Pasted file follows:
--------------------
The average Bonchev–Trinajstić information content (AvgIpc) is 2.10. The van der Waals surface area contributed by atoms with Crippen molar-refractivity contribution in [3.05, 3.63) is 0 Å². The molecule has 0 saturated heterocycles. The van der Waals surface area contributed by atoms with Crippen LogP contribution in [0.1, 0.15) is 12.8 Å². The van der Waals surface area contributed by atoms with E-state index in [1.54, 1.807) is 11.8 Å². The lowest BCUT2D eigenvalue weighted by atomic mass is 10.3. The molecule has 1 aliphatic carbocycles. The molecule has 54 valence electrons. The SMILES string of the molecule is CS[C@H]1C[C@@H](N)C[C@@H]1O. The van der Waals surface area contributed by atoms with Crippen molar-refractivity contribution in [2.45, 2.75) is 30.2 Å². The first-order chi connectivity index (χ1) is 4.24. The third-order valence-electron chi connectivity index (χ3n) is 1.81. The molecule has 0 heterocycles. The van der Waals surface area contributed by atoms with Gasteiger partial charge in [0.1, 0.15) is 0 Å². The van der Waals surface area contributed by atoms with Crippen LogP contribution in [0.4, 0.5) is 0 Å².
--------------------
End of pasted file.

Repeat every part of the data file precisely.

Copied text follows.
The average Bonchev–Trinajstić information content (AvgIpc) is 2.10. The van der Waals surface area contributed by atoms with Crippen molar-refractivity contribution in [3.05, 3.63) is 0 Å². The molecule has 0 saturated heterocycles. The van der Waals surface area contributed by atoms with Crippen LogP contribution in [0.1, 0.15) is 12.8 Å². The van der Waals surface area contributed by atoms with E-state index in [1.54, 1.807) is 11.8 Å². The lowest BCUT2D eigenvalue weighted by atomic mass is 10.3. The molecule has 1 aliphatic carbocycles. The molecule has 54 valence electrons. The SMILES string of the molecule is CS[C@H]1C[C@@H](N)C[C@@H]1O. The van der Waals surface area contributed by atoms with Crippen molar-refractivity contribution in [2.45, 2.75) is 30.2 Å². The first-order chi connectivity index (χ1) is 4.24. The third-order valence-electron chi connectivity index (χ3n) is 1.81. The molecule has 0 heterocycles. The van der Waals surface area contributed by atoms with Gasteiger partial charge in [0.1, 0.15) is 0 Å². The van der Waals surface area contributed by atoms with Crippen LogP contribution in [0.4, 0.5) is 0 Å².